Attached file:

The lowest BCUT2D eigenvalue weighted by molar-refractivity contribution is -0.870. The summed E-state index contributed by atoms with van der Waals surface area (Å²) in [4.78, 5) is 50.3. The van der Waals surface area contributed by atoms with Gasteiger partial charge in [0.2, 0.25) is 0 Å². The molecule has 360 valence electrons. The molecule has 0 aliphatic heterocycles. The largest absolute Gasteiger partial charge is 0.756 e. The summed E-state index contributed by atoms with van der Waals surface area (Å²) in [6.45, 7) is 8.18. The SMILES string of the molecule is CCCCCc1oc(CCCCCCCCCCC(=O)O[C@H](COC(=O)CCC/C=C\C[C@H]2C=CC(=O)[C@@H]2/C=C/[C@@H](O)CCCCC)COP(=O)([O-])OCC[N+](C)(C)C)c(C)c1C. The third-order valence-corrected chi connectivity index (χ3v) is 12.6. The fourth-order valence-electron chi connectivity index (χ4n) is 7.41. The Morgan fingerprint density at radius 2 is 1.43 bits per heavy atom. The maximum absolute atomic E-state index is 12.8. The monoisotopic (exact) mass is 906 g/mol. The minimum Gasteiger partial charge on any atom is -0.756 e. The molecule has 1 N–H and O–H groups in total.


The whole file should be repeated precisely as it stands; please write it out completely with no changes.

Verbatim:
The lowest BCUT2D eigenvalue weighted by molar-refractivity contribution is -0.870. The summed E-state index contributed by atoms with van der Waals surface area (Å²) in [4.78, 5) is 50.3. The van der Waals surface area contributed by atoms with Gasteiger partial charge in [0.2, 0.25) is 0 Å². The molecule has 360 valence electrons. The molecule has 0 aliphatic heterocycles. The largest absolute Gasteiger partial charge is 0.756 e. The summed E-state index contributed by atoms with van der Waals surface area (Å²) in [6.45, 7) is 8.18. The SMILES string of the molecule is CCCCCc1oc(CCCCCCCCCCC(=O)O[C@H](COC(=O)CCC/C=C\C[C@H]2C=CC(=O)[C@@H]2/C=C/[C@@H](O)CCCCC)COP(=O)([O-])OCC[N+](C)(C)C)c(C)c1C. The third-order valence-corrected chi connectivity index (χ3v) is 12.6. The fourth-order valence-electron chi connectivity index (χ4n) is 7.41. The Morgan fingerprint density at radius 2 is 1.43 bits per heavy atom. The maximum absolute atomic E-state index is 12.8. The monoisotopic (exact) mass is 906 g/mol. The minimum Gasteiger partial charge on any atom is -0.756 e. The molecule has 1 N–H and O–H groups in total.